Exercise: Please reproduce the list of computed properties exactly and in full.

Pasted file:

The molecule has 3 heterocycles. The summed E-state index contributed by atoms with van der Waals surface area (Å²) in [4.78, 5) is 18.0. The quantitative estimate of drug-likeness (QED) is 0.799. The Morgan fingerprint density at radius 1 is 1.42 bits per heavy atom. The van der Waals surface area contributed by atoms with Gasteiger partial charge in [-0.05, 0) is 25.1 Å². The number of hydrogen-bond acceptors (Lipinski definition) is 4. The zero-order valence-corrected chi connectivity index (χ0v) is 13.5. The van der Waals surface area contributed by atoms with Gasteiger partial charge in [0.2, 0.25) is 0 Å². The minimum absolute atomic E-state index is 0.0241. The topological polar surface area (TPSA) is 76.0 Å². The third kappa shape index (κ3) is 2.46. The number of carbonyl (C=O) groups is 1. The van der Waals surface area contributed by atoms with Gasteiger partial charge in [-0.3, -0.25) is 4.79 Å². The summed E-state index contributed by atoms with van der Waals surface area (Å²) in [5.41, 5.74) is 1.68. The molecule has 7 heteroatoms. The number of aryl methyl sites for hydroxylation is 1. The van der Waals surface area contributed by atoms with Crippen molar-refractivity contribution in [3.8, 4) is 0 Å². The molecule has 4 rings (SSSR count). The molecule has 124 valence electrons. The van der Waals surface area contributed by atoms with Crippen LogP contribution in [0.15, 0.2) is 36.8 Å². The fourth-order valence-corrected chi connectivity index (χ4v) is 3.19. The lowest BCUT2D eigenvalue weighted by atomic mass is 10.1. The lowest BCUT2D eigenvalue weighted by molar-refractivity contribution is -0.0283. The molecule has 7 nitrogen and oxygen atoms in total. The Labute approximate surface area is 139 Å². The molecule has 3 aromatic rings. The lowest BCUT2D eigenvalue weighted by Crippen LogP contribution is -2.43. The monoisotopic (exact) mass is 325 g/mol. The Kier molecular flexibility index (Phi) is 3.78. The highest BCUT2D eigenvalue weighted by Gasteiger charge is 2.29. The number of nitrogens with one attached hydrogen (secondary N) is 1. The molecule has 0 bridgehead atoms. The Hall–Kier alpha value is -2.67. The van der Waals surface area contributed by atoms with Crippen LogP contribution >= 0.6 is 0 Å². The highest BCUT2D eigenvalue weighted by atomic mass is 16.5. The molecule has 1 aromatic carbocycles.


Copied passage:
The molecule has 3 heterocycles. The summed E-state index contributed by atoms with van der Waals surface area (Å²) in [4.78, 5) is 18.0. The quantitative estimate of drug-likeness (QED) is 0.799. The Morgan fingerprint density at radius 1 is 1.42 bits per heavy atom. The van der Waals surface area contributed by atoms with Gasteiger partial charge in [-0.05, 0) is 25.1 Å². The number of hydrogen-bond acceptors (Lipinski definition) is 4. The zero-order valence-corrected chi connectivity index (χ0v) is 13.5. The van der Waals surface area contributed by atoms with Gasteiger partial charge in [0.2, 0.25) is 0 Å². The minimum absolute atomic E-state index is 0.0241. The topological polar surface area (TPSA) is 76.0 Å². The third kappa shape index (κ3) is 2.46. The number of carbonyl (C=O) groups is 1. The van der Waals surface area contributed by atoms with Gasteiger partial charge in [-0.3, -0.25) is 4.79 Å². The summed E-state index contributed by atoms with van der Waals surface area (Å²) in [5.41, 5.74) is 1.68. The molecule has 7 heteroatoms. The number of aryl methyl sites for hydroxylation is 1. The van der Waals surface area contributed by atoms with Crippen molar-refractivity contribution in [3.8, 4) is 0 Å². The molecule has 4 rings (SSSR count). The molecule has 124 valence electrons. The van der Waals surface area contributed by atoms with Crippen LogP contribution in [0.15, 0.2) is 36.8 Å². The fourth-order valence-corrected chi connectivity index (χ4v) is 3.19. The lowest BCUT2D eigenvalue weighted by atomic mass is 10.1. The lowest BCUT2D eigenvalue weighted by molar-refractivity contribution is -0.0283. The molecule has 7 nitrogen and oxygen atoms in total. The Labute approximate surface area is 139 Å². The molecule has 3 aromatic rings. The lowest BCUT2D eigenvalue weighted by Crippen LogP contribution is -2.43. The monoisotopic (exact) mass is 325 g/mol. The Kier molecular flexibility index (Phi) is 3.78. The highest BCUT2D eigenvalue weighted by Gasteiger charge is 2.29. The number of nitrogens with one attached hydrogen (secondary N) is 1. The molecule has 0 bridgehead atoms. The Hall–Kier alpha value is -2.67. The van der Waals surface area contributed by atoms with Crippen LogP contribution >= 0.6 is 0 Å². The highest BCUT2D eigenvalue weighted by atomic mass is 16.5. The molecule has 1 aromatic carbocycles.